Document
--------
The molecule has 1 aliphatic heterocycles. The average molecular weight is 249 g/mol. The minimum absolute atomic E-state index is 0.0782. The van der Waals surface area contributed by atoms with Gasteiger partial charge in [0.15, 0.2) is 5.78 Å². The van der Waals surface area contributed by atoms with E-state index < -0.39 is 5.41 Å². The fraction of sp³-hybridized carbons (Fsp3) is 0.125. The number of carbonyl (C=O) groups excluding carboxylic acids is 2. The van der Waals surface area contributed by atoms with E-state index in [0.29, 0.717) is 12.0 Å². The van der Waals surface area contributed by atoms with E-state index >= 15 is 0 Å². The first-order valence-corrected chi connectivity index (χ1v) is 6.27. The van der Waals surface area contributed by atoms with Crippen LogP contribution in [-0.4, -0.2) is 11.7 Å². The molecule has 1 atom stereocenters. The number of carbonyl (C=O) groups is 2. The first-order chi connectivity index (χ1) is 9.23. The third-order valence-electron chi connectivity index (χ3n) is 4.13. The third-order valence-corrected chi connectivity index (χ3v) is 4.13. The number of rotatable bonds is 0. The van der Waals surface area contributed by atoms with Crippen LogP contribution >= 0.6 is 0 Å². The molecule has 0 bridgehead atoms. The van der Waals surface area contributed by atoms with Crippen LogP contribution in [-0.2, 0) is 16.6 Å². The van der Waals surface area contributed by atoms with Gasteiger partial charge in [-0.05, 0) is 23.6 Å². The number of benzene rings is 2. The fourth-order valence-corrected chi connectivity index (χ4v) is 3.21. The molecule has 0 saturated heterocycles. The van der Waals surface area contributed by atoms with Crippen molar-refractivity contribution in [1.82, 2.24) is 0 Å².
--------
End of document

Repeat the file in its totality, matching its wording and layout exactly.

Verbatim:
The molecule has 1 aliphatic heterocycles. The average molecular weight is 249 g/mol. The minimum absolute atomic E-state index is 0.0782. The van der Waals surface area contributed by atoms with Gasteiger partial charge in [0.15, 0.2) is 5.78 Å². The van der Waals surface area contributed by atoms with E-state index < -0.39 is 5.41 Å². The fraction of sp³-hybridized carbons (Fsp3) is 0.125. The number of carbonyl (C=O) groups excluding carboxylic acids is 2. The van der Waals surface area contributed by atoms with E-state index in [0.29, 0.717) is 12.0 Å². The van der Waals surface area contributed by atoms with E-state index >= 15 is 0 Å². The first-order valence-corrected chi connectivity index (χ1v) is 6.27. The van der Waals surface area contributed by atoms with Crippen LogP contribution in [-0.4, -0.2) is 11.7 Å². The molecule has 1 atom stereocenters. The number of carbonyl (C=O) groups is 2. The first-order chi connectivity index (χ1) is 9.23. The third-order valence-electron chi connectivity index (χ3n) is 4.13. The third-order valence-corrected chi connectivity index (χ3v) is 4.13. The number of rotatable bonds is 0. The van der Waals surface area contributed by atoms with Crippen LogP contribution >= 0.6 is 0 Å². The molecule has 0 bridgehead atoms. The van der Waals surface area contributed by atoms with Crippen LogP contribution in [-0.2, 0) is 16.6 Å². The van der Waals surface area contributed by atoms with Gasteiger partial charge in [-0.05, 0) is 23.6 Å². The number of benzene rings is 2. The fourth-order valence-corrected chi connectivity index (χ4v) is 3.21. The molecule has 0 saturated heterocycles. The van der Waals surface area contributed by atoms with Crippen molar-refractivity contribution in [1.82, 2.24) is 0 Å².